A table of metrics showing that a portfolio split 90% and 10% between U.S. large-cap stocks and cash has generated about the same risk-adjusted performance as a portfolio invested entirely in stocks since 1925.

Finally, holding a little extra cash can also confer a psychological benefit, serving as a built-in brake on our propensity for overconfidence, where we assume we know a little more about what the future holds than we really do.

Avoid Leverage

There’s a theoretical case one can make for investing with borrowed funds. For example, academics have argued that younger professionals ought to employ leverage given their longer time horizon, higher risk capacity, and the utility of freeing up available funds for consumption.

That’s good in theory but try meeting a margin call as the world seems to be crashing down around you. It’s a scenario we’re not well equipped to plan for, let alone work through in real time.

Leveraged investing succeeds as long as it’s not interrupted by unforeseen events that force us to sell to meet our obligations. Yet, we know we’re paid an excess return for courting the risk of being exposed to largely unforeseeable factors. In this way, leveraged investing seeks to have its cake—earn a premium return—and eat it too, that is, avoid the unforeseen events that earn us an excess return to begin with.

We jeopardize our ability to amass wealth when we short-circuit the compounding process by locking in losses. But that’s the Faustian bargain we strike when we invest with leverage.

Warren Buffett put it best: “If you don’t have leverage, you don’t get in trouble. That’s the only way a smart person can go broke, basically. And I’ve always said, ‘If you’re smart, you don’t need it; and if you’re dumb, you shouldn’t be using it.’”

Sit on It

Since 1925, investors in the stocks of U.S. small companies have lost money in nearly one of every three rolling 12-month periods. But as you extend the rolling period to 36 months, 60 months, and beyond, your odds of making money go higher and higher. In fact, investors have lost money in small caps in only 3% of all rolling 10-year periods and have never failed to make money in a rolling 20-year period.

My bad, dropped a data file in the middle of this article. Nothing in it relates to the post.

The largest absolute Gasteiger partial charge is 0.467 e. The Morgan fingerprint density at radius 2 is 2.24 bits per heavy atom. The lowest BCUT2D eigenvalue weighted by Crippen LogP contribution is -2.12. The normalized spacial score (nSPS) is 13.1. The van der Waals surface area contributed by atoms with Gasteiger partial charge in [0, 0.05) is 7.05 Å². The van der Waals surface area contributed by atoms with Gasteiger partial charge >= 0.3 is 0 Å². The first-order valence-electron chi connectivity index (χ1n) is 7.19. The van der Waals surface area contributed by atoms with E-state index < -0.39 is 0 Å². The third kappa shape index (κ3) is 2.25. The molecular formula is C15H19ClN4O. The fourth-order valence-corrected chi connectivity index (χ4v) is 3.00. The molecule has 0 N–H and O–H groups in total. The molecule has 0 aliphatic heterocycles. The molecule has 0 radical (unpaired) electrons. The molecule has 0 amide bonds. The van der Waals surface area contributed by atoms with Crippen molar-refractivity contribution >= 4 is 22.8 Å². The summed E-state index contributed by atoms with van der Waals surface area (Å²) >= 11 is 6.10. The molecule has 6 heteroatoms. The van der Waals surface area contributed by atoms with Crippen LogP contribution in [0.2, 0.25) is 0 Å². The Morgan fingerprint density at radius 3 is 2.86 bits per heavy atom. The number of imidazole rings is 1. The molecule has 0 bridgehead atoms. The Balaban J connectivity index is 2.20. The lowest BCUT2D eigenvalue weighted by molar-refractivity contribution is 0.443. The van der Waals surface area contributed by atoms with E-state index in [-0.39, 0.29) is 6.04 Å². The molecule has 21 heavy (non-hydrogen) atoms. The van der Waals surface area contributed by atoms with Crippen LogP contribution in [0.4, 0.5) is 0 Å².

A bar chart of the percentage of time that U.S. small-company stocks lost money over one-, three-, five-, 10-, and 20-year periods.

We may know we don’t know what we don’t know, but one thing we do know is that markets tend to reward us over the long haul. That strongly argues for sitting tight, come what may.

Remove Layers

Sometimes we can’t help ourselves from taking action when we ought to stand pat. But other times we essentially guarantee that others will act on our behalf when the best thing they could do for us is twiddle their thumbs.

I’m referring to situations in which we hire others to advise us. To be sure, there’s nothing wrong with financial advice. For some of us, it’s essential. But in investing, the more cooks in the kitchen, the likelier we are to be served a helping of cold, mushy gruel—or greater complexity and below-average returns.

For every layer of “deciders” between investors and the ultimate destination for their capital, there are more agency risks to navigate. For some of these deciders, like consultants, advisors, and subadvisors, their bread is buttered through certainty and action. “I don’t know” might score them points for honesty, but it’s not going to pay the bills. Thus, the more decisions to be made, the greater the risk of unintended consequences (to say nothing of high fees, with all those mouths to feed).

If we minimize layers and ensure that incentives align with our plans, we reduce the risk of unnecessary complexity, higher fees, and the toll they can take on our performance. If you know, you know.

The author or authors do not own shares in any securities mentioned in this article. Find out about Morningstar’s editorial policies.